GDP and a fragile job market present the biggest risks to economic recovery and asset prices
In the face of lingering COVID infections, inconsistent policy responses across all levels of government, the absence of additional governmental intervention and stimulus, and yes, political uncertainty, the recovery in the U.S. job market has stalled. While the published principal unemployment rate improved to 7.9%, a 0.5% improvement over August figures, and half of the jobs lost since the start of the pandemic have been regained, some 700,000 workers have since dropped out of the labor force (as mentioned above), signifying that actual unemployment is far higher than 7.9%. While nonfarm jobs increased 661,000 in September, weekly jobless claims remain persistently elevated.
While third quarter GDP is expected to increase over 30%, that growth comes on the heels of a record-setting second quarter decline of 32.9%, both records since record-keeping began 70 years ago. Keep in mind that 30% growth following a nearly 33% decline still means that GDP is down more than 10% since the pandemic began. The question is what happens in the fourth quarter and beyond. At this point, I think the likelihood of a double-dip recession is significant, especially in the absence of additional federal stimulus. Without stimulus, herd immunity, or a vaccine, we will remain in an extended period of economic malaise. That is, even if we don’t experience a double-dip, hopes of a “V” or “U” recovery become significantly less likely.
Speaking of which, it’s unfortunate that government stimulus proposals have become so heavily partisan, when the economy might very well benefit from a kick in the pants
I recognize that many believe the government should take a hands-off view towards the economy and leave markets alone to their own devices, while others believe Uncle Sam and state governments ought to take a heavier hand in providing one form of economic stimulus or another. Frankly, it seems that individuals within their own political parties don’t necessarily agree on how much stimulus should be provided, if any, and/or to whom it should be directed. I fall in the middle of these two camps and believe that some form of stimulus will aid in accelerating economic recovery. One proposal that seemed eminently reasonable and logical to me was put forth from Senator Michael Bennett of Colorado, who wanted to link federal unemployment benefits to local unemployment rates. Of course, this means it has absolutely no chance of passing.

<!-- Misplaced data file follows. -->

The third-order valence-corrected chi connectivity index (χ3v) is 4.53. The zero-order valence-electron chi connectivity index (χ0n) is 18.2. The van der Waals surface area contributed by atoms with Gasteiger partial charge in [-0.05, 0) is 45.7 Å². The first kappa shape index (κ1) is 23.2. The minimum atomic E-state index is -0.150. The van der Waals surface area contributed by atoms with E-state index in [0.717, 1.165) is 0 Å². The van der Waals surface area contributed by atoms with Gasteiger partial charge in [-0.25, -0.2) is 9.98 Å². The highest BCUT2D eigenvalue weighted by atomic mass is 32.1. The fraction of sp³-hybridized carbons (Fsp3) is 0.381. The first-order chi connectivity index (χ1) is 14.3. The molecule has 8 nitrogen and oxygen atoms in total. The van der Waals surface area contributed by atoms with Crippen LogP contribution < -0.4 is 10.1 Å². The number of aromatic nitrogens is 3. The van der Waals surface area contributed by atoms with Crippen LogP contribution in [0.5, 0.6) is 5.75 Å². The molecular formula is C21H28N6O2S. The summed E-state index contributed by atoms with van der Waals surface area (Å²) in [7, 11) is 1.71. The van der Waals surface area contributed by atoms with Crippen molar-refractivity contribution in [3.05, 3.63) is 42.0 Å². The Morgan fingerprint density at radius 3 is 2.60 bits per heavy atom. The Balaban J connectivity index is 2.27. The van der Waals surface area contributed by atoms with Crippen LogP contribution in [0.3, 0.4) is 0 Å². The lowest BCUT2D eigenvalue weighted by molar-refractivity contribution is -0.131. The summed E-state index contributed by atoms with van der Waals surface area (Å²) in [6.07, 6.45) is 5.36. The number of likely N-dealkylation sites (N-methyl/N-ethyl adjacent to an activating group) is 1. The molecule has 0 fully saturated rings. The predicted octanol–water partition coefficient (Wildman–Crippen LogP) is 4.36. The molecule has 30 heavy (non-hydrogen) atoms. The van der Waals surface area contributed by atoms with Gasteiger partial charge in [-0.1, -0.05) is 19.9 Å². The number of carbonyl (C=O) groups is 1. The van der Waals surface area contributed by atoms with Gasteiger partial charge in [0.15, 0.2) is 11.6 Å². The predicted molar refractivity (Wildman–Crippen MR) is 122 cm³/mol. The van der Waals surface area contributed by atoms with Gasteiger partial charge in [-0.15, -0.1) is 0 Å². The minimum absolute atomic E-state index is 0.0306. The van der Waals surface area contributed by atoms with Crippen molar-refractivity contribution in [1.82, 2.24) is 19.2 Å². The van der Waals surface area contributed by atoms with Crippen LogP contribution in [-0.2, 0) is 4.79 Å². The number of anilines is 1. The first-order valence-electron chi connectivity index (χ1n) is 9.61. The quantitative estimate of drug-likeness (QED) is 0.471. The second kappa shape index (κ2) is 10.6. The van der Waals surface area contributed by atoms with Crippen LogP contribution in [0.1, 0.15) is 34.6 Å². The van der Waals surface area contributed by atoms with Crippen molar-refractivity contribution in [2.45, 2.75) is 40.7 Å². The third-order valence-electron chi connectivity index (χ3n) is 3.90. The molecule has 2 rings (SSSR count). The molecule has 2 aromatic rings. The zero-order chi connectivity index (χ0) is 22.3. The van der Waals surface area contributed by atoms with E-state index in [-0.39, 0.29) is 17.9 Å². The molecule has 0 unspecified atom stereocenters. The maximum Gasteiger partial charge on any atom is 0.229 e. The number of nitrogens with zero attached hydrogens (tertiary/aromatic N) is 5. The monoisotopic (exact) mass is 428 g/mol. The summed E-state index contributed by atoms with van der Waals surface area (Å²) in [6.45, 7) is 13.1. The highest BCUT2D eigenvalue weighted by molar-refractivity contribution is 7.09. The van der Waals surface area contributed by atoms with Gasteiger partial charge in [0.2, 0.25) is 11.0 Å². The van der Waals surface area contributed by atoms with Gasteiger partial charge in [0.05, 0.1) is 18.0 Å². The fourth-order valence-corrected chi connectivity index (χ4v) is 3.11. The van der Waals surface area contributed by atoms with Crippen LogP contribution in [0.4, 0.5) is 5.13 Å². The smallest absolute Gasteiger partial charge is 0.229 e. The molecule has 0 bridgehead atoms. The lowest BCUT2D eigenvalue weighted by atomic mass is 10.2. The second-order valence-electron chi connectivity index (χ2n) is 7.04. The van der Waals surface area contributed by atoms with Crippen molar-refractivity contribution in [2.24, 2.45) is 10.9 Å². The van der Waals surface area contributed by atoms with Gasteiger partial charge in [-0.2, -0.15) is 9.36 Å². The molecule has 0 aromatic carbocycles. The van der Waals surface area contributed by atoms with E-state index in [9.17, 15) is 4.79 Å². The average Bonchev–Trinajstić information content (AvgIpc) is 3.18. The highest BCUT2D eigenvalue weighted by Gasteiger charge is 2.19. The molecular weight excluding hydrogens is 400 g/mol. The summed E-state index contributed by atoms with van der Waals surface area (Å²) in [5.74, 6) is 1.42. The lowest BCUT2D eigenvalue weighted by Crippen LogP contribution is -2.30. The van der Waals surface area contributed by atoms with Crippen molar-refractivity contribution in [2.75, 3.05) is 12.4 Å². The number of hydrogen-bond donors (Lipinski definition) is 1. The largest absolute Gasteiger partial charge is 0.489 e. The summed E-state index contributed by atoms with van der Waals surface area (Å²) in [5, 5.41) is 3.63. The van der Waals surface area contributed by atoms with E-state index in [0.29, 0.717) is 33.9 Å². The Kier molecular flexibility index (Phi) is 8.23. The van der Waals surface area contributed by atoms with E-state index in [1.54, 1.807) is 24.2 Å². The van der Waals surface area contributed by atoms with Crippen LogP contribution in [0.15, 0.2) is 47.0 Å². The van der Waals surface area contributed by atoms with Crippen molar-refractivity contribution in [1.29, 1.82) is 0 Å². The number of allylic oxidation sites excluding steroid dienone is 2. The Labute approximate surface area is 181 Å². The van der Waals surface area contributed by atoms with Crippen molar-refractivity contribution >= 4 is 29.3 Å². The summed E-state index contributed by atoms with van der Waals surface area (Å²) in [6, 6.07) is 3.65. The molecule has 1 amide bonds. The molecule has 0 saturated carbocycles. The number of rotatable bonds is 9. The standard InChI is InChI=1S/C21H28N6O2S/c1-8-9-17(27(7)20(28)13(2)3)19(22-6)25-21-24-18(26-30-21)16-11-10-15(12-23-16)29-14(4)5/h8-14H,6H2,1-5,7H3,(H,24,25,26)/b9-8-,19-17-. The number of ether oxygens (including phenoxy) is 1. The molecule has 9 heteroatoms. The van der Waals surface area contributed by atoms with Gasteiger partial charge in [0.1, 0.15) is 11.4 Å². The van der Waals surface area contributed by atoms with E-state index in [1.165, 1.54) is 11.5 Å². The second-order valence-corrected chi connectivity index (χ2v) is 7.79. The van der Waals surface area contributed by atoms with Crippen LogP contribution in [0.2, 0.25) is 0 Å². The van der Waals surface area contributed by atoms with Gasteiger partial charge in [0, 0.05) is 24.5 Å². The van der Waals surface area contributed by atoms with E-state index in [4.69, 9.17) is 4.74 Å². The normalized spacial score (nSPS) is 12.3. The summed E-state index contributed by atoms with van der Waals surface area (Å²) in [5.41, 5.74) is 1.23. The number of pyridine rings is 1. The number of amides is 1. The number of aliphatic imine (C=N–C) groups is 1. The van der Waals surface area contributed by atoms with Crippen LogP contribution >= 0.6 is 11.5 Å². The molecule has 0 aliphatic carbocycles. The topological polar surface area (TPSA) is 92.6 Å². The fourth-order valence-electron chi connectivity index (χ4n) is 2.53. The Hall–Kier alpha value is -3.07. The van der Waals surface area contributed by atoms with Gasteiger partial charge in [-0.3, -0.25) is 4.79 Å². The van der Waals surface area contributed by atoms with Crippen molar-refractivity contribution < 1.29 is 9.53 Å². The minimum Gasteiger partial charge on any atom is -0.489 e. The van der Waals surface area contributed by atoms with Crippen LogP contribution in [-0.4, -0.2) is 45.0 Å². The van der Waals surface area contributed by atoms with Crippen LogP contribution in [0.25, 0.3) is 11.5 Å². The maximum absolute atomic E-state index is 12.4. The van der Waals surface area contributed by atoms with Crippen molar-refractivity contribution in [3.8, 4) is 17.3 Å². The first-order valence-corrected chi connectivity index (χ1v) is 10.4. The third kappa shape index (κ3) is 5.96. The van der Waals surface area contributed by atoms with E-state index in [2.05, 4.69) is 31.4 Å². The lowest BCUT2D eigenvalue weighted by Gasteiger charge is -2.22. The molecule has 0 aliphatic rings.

I know that growing national debt levels scare the pants out of many, though conservatives are far less focused on this issue today than they were four years ago. By 2021, if not sooner, our outstanding national debt will likely exceed the size of our entire economy for the first time since World War II.
The question becomes when are our national debt levels truly excessive? There simply is no consensus. Keep in mind that Japan’s gross debt is over 237% of its GDP, so one can argue that we have a long way to go before we are truly excessively indebted. Then again, knowing that we are quickly catching up to Portugal and Italy hardly gives me the warm and fuzzies.
So, should the government pass stimulus legislation or not? I guess it is the lesser of evils and risks in my view, and I believe some stimulus is necessary, while we can certainly debate how much and to whom the largesse should be directed. I suppose we will know soon enough. I wonder if Vegas is taking odds on whether it will happen, and if so, before or after early November.
If November’s California Ballot Measures are any indication, the public sector real estate creep is here to stay
Earlier in this memo, I half-joked about the length of the California Voter’s Guide, which includes no fewer than three very material real estate related measures: Propositions 15, 19, and 21. Proposition 15 represents the largest potential tax increase in California history. If passed, commercial properties (all residential properties are excluded) would be reassessed at least every three years, and taxed accordingly. Presently, property taxes are based upon a property’s last sale price, increased no more than two percent each year. Proposition 19 would modify property tax benefits accorded certain inherited properties, while Proposition 21 would significantly expand rent control. At this point, all three measures appear on their way to lose, and I am shedding no tears about that. While I willingly acknowledge that property tax reform is badly needed, these propositions are too onerous, and will have long-lasting negative repercussions for business and employment in the State, while failing to provide more and less expensive housing.